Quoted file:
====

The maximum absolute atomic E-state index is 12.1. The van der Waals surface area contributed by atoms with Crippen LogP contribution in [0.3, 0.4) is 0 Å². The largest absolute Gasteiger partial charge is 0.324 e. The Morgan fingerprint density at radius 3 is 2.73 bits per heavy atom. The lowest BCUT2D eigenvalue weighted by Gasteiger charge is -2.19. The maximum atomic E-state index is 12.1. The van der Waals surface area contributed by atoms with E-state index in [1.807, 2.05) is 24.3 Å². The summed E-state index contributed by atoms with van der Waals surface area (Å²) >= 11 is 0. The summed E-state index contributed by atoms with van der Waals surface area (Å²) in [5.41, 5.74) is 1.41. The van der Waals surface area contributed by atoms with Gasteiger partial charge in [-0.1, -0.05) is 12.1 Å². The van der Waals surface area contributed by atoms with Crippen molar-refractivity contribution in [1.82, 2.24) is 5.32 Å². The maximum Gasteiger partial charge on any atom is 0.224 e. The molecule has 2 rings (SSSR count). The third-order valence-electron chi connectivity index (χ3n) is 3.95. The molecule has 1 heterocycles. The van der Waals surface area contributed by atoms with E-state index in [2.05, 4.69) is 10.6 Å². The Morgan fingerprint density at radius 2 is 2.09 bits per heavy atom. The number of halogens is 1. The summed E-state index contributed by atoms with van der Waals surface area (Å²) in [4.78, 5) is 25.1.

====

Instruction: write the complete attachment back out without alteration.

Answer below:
The maximum absolute atomic E-state index is 12.1. The van der Waals surface area contributed by atoms with Crippen LogP contribution in [0.3, 0.4) is 0 Å². The largest absolute Gasteiger partial charge is 0.324 e. The Morgan fingerprint density at radius 3 is 2.73 bits per heavy atom. The lowest BCUT2D eigenvalue weighted by Gasteiger charge is -2.19. The maximum atomic E-state index is 12.1. The van der Waals surface area contributed by atoms with E-state index in [1.807, 2.05) is 24.3 Å². The summed E-state index contributed by atoms with van der Waals surface area (Å²) >= 11 is 0. The summed E-state index contributed by atoms with van der Waals surface area (Å²) in [5.41, 5.74) is 1.41. The van der Waals surface area contributed by atoms with Gasteiger partial charge in [-0.1, -0.05) is 12.1 Å². The van der Waals surface area contributed by atoms with Crippen molar-refractivity contribution in [1.82, 2.24) is 5.32 Å². The maximum Gasteiger partial charge on any atom is 0.224 e. The molecule has 2 rings (SSSR count). The third-order valence-electron chi connectivity index (χ3n) is 3.95. The molecule has 1 heterocycles. The van der Waals surface area contributed by atoms with E-state index in [2.05, 4.69) is 10.6 Å². The Morgan fingerprint density at radius 2 is 2.09 bits per heavy atom. The number of halogens is 1. The summed E-state index contributed by atoms with van der Waals surface area (Å²) in [4.78, 5) is 25.1.